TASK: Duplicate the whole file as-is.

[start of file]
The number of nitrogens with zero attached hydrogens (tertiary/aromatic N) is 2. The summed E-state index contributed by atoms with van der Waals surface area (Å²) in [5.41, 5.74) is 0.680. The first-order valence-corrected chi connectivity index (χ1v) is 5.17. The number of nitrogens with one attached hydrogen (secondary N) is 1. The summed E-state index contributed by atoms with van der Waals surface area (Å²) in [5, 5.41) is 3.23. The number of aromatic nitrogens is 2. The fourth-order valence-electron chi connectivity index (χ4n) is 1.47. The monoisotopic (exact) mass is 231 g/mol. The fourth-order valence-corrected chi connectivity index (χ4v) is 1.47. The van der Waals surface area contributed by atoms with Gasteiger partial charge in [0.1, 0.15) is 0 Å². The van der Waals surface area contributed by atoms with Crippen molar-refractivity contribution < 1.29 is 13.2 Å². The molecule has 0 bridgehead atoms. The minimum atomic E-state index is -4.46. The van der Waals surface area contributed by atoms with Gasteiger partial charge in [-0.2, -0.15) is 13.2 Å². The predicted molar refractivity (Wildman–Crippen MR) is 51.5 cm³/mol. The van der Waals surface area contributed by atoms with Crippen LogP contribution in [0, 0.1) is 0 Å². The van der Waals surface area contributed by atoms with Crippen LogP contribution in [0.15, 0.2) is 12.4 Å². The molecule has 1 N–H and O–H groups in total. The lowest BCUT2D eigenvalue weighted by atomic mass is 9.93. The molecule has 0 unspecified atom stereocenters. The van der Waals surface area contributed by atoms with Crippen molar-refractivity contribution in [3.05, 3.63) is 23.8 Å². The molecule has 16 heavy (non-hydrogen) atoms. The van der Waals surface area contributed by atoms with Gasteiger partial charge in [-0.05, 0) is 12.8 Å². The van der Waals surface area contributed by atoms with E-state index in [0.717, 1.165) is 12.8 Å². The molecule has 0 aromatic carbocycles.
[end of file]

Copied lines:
The number of nitrogens with zero attached hydrogens (tertiary/aromatic N) is 2. The summed E-state index contributed by atoms with van der Waals surface area (Å²) in [5.41, 5.74) is 0.680. The first-order valence-corrected chi connectivity index (χ1v) is 5.17. The number of nitrogens with one attached hydrogen (secondary N) is 1. The summed E-state index contributed by atoms with van der Waals surface area (Å²) in [5, 5.41) is 3.23. The number of aromatic nitrogens is 2. The fourth-order valence-electron chi connectivity index (χ4n) is 1.47. The monoisotopic (exact) mass is 231 g/mol. The fourth-order valence-corrected chi connectivity index (χ4v) is 1.47. The van der Waals surface area contributed by atoms with Gasteiger partial charge in [0.1, 0.15) is 0 Å². The van der Waals surface area contributed by atoms with Crippen molar-refractivity contribution < 1.29 is 13.2 Å². The molecule has 0 bridgehead atoms. The minimum atomic E-state index is -4.46. The van der Waals surface area contributed by atoms with Gasteiger partial charge in [-0.2, -0.15) is 13.2 Å². The predicted molar refractivity (Wildman–Crippen MR) is 51.5 cm³/mol. The van der Waals surface area contributed by atoms with Crippen LogP contribution in [0, 0.1) is 0 Å². The van der Waals surface area contributed by atoms with Crippen LogP contribution in [0.15, 0.2) is 12.4 Å². The molecule has 1 N–H and O–H groups in total. The lowest BCUT2D eigenvalue weighted by atomic mass is 9.93. The molecule has 0 unspecified atom stereocenters. The van der Waals surface area contributed by atoms with Crippen molar-refractivity contribution in [3.05, 3.63) is 23.8 Å². The molecule has 16 heavy (non-hydrogen) atoms. The van der Waals surface area contributed by atoms with Gasteiger partial charge in [-0.05, 0) is 12.8 Å². The van der Waals surface area contributed by atoms with E-state index in [0.717, 1.165) is 12.8 Å². The molecule has 0 aromatic carbocycles.